1. D-IWM:R-SPY: hold iShares Russell 2000 (IWM) when Democrats hold the presidency and SPDR S&P 500 (SPY) when Republicans hold it.
  2. D-IWM:R-LQD: hold IWM when Democrats hold the presidency and iShares iBoxx Investment Grade Corporate Bond (LQD) when Republicans hold it.
  3. D-IWM:R-IEF: hold IWM when Democrats hold the presidency and iShares 7-10 Year Treasury Bond (IEF) when Republicans hold it.

We use calendar years to determine party holding the presidency. As benchmarks, we consider buying and holding each of SPY, IWM, LQD or IEF and annually rebalanced portfolios of 60% SPY and 40% LQD (60 SPY-40 LQD) or 60% SPY and 40% IEF (60 SPY-40 IEF). We consider as performance metrics: average annual excess return (relative to the yield on 1-year U.S. Treasury notes at the beginning of each year); standard deviation of annual excess returns; annual Sharpe ratio; compound annual growth rate (CAGR); and, maximum annual drawdown (annual MaxDD). We assume portfolio switching/rebalancing frictions are negligible. Except for CAGR, computations are for full calendar years only. Using monthly dividend-adjusted closing prices for the specified ETFs during July 2002 (limited by LQD and IEF) through December 2020, we find that:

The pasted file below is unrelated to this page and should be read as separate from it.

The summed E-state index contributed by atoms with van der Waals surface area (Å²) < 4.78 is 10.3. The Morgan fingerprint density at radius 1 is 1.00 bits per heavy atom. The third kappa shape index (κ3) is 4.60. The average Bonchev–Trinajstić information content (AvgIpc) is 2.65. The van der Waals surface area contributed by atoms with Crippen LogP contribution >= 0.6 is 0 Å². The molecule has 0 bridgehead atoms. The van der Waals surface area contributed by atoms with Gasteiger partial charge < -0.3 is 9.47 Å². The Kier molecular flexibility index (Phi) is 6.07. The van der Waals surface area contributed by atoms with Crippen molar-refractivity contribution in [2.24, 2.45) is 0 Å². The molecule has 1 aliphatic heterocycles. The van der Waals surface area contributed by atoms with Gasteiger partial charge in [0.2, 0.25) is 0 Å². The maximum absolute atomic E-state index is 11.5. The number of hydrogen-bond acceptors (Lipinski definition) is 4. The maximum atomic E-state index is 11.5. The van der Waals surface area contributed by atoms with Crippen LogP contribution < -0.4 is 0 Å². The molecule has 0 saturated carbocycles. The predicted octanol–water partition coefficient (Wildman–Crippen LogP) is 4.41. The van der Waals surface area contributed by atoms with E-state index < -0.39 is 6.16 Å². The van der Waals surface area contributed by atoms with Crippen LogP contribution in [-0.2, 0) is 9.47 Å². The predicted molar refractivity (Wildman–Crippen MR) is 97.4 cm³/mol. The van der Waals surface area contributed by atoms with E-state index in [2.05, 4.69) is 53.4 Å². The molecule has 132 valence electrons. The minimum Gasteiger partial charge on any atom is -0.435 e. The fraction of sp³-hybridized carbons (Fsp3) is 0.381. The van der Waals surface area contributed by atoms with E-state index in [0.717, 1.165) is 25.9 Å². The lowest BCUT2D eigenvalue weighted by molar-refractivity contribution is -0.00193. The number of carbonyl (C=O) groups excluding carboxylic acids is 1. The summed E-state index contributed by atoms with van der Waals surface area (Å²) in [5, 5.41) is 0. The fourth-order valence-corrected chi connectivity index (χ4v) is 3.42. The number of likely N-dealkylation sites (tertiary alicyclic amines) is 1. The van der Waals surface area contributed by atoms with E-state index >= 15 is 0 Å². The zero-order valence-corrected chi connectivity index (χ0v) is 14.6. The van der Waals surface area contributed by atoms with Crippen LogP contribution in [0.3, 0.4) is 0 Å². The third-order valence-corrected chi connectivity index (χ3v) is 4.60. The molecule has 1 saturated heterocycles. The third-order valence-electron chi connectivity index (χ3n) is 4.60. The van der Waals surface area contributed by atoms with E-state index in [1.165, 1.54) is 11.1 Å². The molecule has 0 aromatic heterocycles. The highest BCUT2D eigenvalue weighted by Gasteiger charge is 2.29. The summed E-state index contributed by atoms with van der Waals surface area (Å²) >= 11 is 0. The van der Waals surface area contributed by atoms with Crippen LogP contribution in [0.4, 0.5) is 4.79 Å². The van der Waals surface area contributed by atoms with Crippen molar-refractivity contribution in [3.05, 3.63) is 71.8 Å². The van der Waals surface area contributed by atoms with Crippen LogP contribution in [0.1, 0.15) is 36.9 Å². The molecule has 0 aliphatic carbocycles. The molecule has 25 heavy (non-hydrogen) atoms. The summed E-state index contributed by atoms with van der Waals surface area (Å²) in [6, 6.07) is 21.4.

Keep Reading

SACEVS-SACEMS for Value-Momentum Diversification

Are the “Simple Asset Class ETF Value Strategy” (SACEVS) and the “Simple Asset Class ETF Momentum Strategy” (SACEMS) mutually diversifying. To check, based on feedback from subscribers about combinations of interest, we look at three equal-weighted (50-50) combinations of the two strategies, rebalanced monthly:

  1. 50-50 Best Value – EW Top 2: SACEVS Best Value paired with SACEMS Equally Weighted (EW) Top 2 (aggressive value and somewhat aggressive momentum).
  2. 50-50 Best Value – EW Top 3: SACEVS Best Value paired with SACEMS EW Top 3 (aggressive value and diversified momentum).